So stay tuned, these frogs are going to become active in another couple of weeks and they're likely to do other interesting things like call, pair up and breed. Posted by Picasa

Saturday, August 19, 2006

Red and yellow and green and blue and...

Rainbow LorikeetShock! A vertebrate and it's not a frog! No story today, just a purty birdie doing its thing. Posted by Picasa

Wednesday, August 16, 2006

Rain, spring and slugs

I'm not sure whether these slugs are active in winter, but last night I spotted this little blighter wandering across a wet leaf, and I'm going to take it as another 'sign of spring'. Yep, it's a Red-Triangle Slug (Triboniophorus graefei); I've shown some photos of the species in the past.

The difference is that this one's a juvenile which is in the process of losing the three dark longitudinal lines (juvenile colouration) and gaining the red triangle that's seen in adults.

Oh, and another sign of warmer weather here tonight - the sound of a little microbat flying over. Posted by Picasa

Tuesday, August 15, 2006

Common as mud Eastern Froglet

If you live in coastal south-eastern Australia, chances are you've encountered at least one frog species. And this is probably it. It's the Common Eastern Froglet, Crinia signifera. You've probably at least heard its call - vocalised even in the day, all year round. Curiously, individual or groups of males call in concert and out of phase with other individuals/groups. Hard to explain, but basically the classic 'call' that you hear of this frog is made up of at least two frogs at different pitches.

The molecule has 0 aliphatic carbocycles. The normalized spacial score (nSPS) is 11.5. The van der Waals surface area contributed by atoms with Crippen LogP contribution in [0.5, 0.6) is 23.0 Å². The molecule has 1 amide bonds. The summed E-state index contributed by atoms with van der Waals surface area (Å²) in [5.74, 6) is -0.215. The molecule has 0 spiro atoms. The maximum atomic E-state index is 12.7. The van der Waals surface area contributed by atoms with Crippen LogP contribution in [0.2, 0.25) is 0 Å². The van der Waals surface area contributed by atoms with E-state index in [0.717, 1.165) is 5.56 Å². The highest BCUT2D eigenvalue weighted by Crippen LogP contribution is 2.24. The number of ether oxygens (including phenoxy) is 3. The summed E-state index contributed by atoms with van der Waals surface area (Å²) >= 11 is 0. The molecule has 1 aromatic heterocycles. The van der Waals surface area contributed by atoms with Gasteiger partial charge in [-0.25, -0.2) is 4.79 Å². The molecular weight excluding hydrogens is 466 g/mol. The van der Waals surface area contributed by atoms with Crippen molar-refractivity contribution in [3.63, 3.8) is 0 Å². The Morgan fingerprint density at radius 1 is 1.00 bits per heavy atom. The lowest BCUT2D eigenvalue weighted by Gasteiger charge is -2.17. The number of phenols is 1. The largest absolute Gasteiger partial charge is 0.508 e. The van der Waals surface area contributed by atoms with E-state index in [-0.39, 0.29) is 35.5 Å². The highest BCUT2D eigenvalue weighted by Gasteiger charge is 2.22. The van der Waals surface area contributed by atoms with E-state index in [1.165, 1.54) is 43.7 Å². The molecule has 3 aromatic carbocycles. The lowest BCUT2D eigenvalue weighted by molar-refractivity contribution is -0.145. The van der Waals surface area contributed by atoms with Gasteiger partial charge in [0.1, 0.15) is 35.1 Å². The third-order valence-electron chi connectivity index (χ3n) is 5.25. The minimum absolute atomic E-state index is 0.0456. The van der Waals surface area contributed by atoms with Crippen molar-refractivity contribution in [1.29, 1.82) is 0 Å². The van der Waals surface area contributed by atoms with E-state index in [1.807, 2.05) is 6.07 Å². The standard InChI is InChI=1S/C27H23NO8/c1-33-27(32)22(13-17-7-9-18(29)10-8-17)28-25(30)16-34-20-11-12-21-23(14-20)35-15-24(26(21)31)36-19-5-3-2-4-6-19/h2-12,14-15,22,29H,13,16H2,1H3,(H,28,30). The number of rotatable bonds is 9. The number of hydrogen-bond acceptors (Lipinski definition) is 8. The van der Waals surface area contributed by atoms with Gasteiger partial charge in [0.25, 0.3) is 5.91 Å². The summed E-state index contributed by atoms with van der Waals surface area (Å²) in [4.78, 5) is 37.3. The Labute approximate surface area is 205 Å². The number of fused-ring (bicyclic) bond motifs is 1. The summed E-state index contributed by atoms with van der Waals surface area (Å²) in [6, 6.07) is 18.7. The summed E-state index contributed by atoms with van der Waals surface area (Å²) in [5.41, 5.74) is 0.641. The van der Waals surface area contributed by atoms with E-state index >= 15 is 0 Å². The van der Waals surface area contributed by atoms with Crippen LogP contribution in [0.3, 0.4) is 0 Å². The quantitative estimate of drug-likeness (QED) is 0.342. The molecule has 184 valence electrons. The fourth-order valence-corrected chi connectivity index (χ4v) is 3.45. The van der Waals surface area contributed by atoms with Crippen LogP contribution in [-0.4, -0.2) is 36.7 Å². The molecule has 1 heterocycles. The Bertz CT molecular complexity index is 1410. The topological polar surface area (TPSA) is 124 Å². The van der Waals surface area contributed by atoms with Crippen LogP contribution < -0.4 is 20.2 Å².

I found the frog on the left (photographed semi-submerged in water) when out in the bush a couple of weeks ago - it appeared swimming around in a small pool in a stream. Despite my presence, it kept its vocal sac semi-inflated.

It reminded me of a C. signifera that I found a few years ago (pictured right). This frog stayed completely inflated despite being handled, prodded and photographed! Posted by Picasa

Sunday, August 13, 2006

Casting the net

While I was out frogging a couple of weeks ago I was surprised to find a certain spider that I'm familiar with, Deinopis subrufa or the Net-Casting Spider. Surprised because it was the middle of Winter, when most honest invertebrates are dead, inactive or overwintering as eggs. So, an opportunity to show some photos and describe the species. Of course, a lot of you would have already learnt about this critter from Life in the Undergrowth (funnily enough it was actually I who suggested it for inclusion in the series to one of the BBC team's researchers).

As you can see, Deinopis doesn't build a web. Rather, it creates the small rectangular net out of a wooly bluish silk (below left), and holds the corners as it hangs from silken infrastructure at night. When an unsuspecting prey item trundles past below it, the spider stretches the net out and down over its victim. The spider relies heavily on its vision to spot its prey, and to do this has some spectacular eyes.

I found out something interesting about this animal's eyes recently. Photoreceptor cells have photopigments residing on their membranes, so a high surface area is required to pack in lots of pigment and absorb lots of light. This is achieved by having cilia or microvilli (rhabdomeres).